9. Eriksen EF, Ringe JD. Bone marrow lesions: a universal bone response to injury? Rheumatol Int 2012;32(3):575–84.
  10. Arnoldi CC, Djurhuus JC, Heerfordt J, Karle A. Intraosseous phlebography, intraosseous pressure measurements and 99m Tc-polyphosphate scintigraphy in patients with various painful conditions in the hip and knee. Acta Orthop Scand. 1980;51:19-28.
  11. Zanetti M, et al. 2000. Bone marrow edema pattern in osteoarthritic knees: correlation between MR imaging and histologic findings. Radiology, 215: 835–840.
  12. Hunter DJ, Gerstenfeld L, Bishop G, et al. Bone marrow lesions from osteoarthritis knees are characterized by sclerotic bone that is less well mineralized. Arthritis Res Ther 11:R11, 2009.
  13. Taljanovic MS, Graham AR, Benjamin JB, et al. Bone marrow edema pattern in advanced hip osteoarthritis: quantitative assessment with magnetic resonance imaging and correlation with clinical examination, radiographic findings, and histopathology. Skeletal Radiol 37:423-431, 2008.
  14. Bonadio MB, et al. 2017. Subchondroplasty for treating bone marrow lesions in the knee: initial experience. Revista Brasileira de Ortopedia, 52(3): 325-330.
  15. Colon DA, et al. 2015. Assessment of the injection behavior of commercially available bone BSM’s for subchondroplasty procedures. The Knee, 22: 597-603.
  16. Wluka AE, et al. 2008. Bone marrow lesions predict progression of cartilage defects and loss of cartilage volume in healthy middle aged adults without knee pain over 2 years. Rheum, 47(9): 1392-1396.
  17. Felson DT, Chaisson CE, Hill CL, et al. The association of bone marrow lesions with pain in knee osteoarthritis. Ann Intern Med 2001;134:541-549.
  18. Link TM, Steinbach LS, Ghosh S, et al. Osteoarthritis: MR imaging findings in different stages of disease and correlation with clinical findings. Radiology. 2003;226:373-381.
  19. Sharkey PF, Cohen SB, Leinberry CF, Parvizi J. Subchondral bone marrow lesions associated with knee osteoarthritis. Am J Orthop. 2012;41(9):413-417.
  20. Felson DT, Niu J, Guermazi A, et al. Correlation of the development of knee pain with enlarging bone marrow lesions on magnetic resonance imaging. Arthritis Rheum 2007; 56:2986–2992.
  21. Kijowski R, Stanton P, Fine J, De Smet A. Subchondral bone marrow edema in patients with degeneration of the articular cartilage of the knee joint. Radiology. 2006;238:943-949.
  22. Kraeutler MJ, Kaenkumchorn T, Pascual-Garrido C, et al. Peculiarities in ankle cartilage. Cartilage 2017;8(1):12–8.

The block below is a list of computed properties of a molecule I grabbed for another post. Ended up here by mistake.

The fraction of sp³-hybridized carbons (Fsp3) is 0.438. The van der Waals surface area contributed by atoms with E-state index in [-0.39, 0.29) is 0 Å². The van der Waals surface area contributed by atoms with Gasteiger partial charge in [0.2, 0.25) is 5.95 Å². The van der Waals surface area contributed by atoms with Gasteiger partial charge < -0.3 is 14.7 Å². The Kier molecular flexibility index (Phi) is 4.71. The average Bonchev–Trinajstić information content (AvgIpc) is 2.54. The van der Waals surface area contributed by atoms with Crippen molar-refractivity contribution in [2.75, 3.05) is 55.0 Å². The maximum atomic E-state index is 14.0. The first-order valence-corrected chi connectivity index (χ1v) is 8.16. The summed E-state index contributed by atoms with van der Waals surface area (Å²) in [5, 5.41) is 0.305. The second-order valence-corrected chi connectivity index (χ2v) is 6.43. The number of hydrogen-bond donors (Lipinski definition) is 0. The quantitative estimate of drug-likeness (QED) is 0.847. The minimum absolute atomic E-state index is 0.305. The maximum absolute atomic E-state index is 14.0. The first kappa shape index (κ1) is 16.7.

23. Millington SA, Grabner M, Wozelka Mag R, et al. Quantification of ankle articular cartilage topography and thickness using a high resolution stereophotography system. Osteoarthritis Cartilage 2007;15:205–11.
  24. Shepherd DE, Seedhom BB. Thickness of human articular cartilage in joints of the lower limb. Ann Rheum Dis 1999;58:27–34.
  25. Hood CR, Miller JR. 2016. The triad of osteobiology: rehydrating calcium phosphate with bone marrow aspirate concentrate for the treatment of bone marrow lesions. Foot Ankle Online, 9(1): 11.
  26. Block JE. The role and effectiveness of bone marrow in osseous regeneration. Med Hypotheses. 2005;65(4):740-747. doi:10.1016/j.mehy.2005.04.026.
  27. Sampson S, Botto-van Bemden A, Aufiero D. Autologous bone marrow concentrate: review and application of a novel intra-articular orthobiologic for cartilage disease. Physician Sport Med. 2013;41(3):718. doi:10.1007/s13398-014-0173-7.2.
  28. Ishihara A, Helbig HJ, Sanchez-Hodge RB, Wellman ML, Landrigan MD, Bertone AL. Performance of a gravitational marrow separator, multidirectional bone marrow aspiration needle, and repeated bone marrow collections on the production of concentrated bone marrow and separation of mesenchymal stem cells in horses. Am J Vet Res. 2013;74(6):854-863.
  29. Khan WS, Rayan F, Dhinsa BS, Marsh D. An osteoconductive, osteoinductive, and osteogenic tissue-engineered product for trauma and orthopaedic surgery: how far are we? Stem Cells Int. 2012:1-7. doi:10.1155/2012/236231.
  30. Intini G, Andreana S, Intini FE, Buhite RJ, Bobek LA. Calcium sulfate and platelet-rich plasma make a novel osteoinductive biomaterial for bone regeneration. J Transl Med. 2007;5(13):1-13. doi:10.1186/1479-58765-13.
  31. Torres K, Lopes A, Lopes M, et al. The benefit of a human bone marrow stem cells concentrate in addition to an inorganic scaffold for bone regeneration: an in vitro study. Biomed Res Int. 2015;2015:1-10. doi:10.1155/2015/240698.